He came back to the lineup and started a three-game hitting streak. And then he came crashing down with two 0-for-4, two-strikeout games, the second even uglier than the first. He did have a nice day on Thursday, but it took C.J. Wilson's worst control day ever to get him going. And even then, he grounded into a double play.
While his back might not require surgery, there is a setting in between "season-threatening" and "should be fine." His .420 OPS is the worst in the league among all qualified hitters, after all.
We've seen how back problems can take down a hitter in a hurry. Joe Crede is the obvious example, as he saw two potentially outstanding seasons derailed by his herniated disc. In 2006, he had to leave the Sept. 6 game against Boston in the seventh inning. He returned as a shell of himself, as the numbers indicate:
- Before: .300/.332/.539
- After: .130/.242/.204
Back surgery in 2007 gave Crede a second life, and he parlayed it into an appearance at the 2008 All-Star Game. For most of the first half, he deserved it. But he reinjured his back at Wrigley during a series in mid-June, and it was the same story:
- Before: .281./354/.537
- After: .173/.221/.288
Beyond the convenient comparison among third basemen, Morel's 2012 season can be looked at as a less pronounced version of 2011 Adam Dunn. There were a lot of guesses as to what dragged down Dunn last year, but the simplest one was the appendectomy. He looked fine before it, he looked terrible afterward, and we knew he came back too soon. But he downplayed its initial effects and never used it as an excuse last year, the Sox never mentioned it, and as the appedectomy faded into the past, a dozen new explanations were offered in its place.
Sure enough, as Dunn started feeling right in spring, he finally admitted that he didn't recover enough to gain full range of motion, and everything collapsed. That holds up as far as I'm concerned, because physical hindrances are the only way to really rationalize such an out-of-nowhere free-fall.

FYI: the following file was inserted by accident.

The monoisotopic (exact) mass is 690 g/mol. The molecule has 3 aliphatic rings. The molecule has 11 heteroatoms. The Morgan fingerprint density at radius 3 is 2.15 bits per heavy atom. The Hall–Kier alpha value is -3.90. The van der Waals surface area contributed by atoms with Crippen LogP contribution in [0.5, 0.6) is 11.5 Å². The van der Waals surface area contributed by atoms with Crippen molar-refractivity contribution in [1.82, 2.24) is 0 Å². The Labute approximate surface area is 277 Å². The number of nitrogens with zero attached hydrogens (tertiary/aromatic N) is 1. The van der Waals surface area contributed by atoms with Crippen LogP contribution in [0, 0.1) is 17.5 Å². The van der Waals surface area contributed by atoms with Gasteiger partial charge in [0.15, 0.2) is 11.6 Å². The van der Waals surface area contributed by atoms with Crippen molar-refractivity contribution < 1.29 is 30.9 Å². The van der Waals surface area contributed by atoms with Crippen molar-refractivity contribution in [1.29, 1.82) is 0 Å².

I can see why the Sox are trying to keep Morel in the game, because the other options are equally uninspiring. Brent Lilibridge has struck out in 17 of 41 plate appearances. Eduardo Escobar is only productive in short seasons. And if the Sox were to consider playing Dayan Viciedo at third, they may as well put Dunn there and quarantine the train wreck to one position instead of two.
But if this season is all about trying to solidify the young talent -- Morel, Viciedo, Gordon Beckham, Chris Sale, etc. -- I'm not sure how much this helps. It's certainly hurting his stock among fans, which shouldn't be that important, but sometimes has adverse and unquantifiable effects.
I'm not a doctor, so maybe continuing to play through the pain really is the best course, as much as it sucks to watch. If that's the case, perhaps the Sox should at least draw more attention to his compromised situation in order to reduce the heat. He didn't inspire tons of confidence with his play last year, and he looks morose by default, so as long as his back continues to hamper him, he'll be hard-pressed to help himself.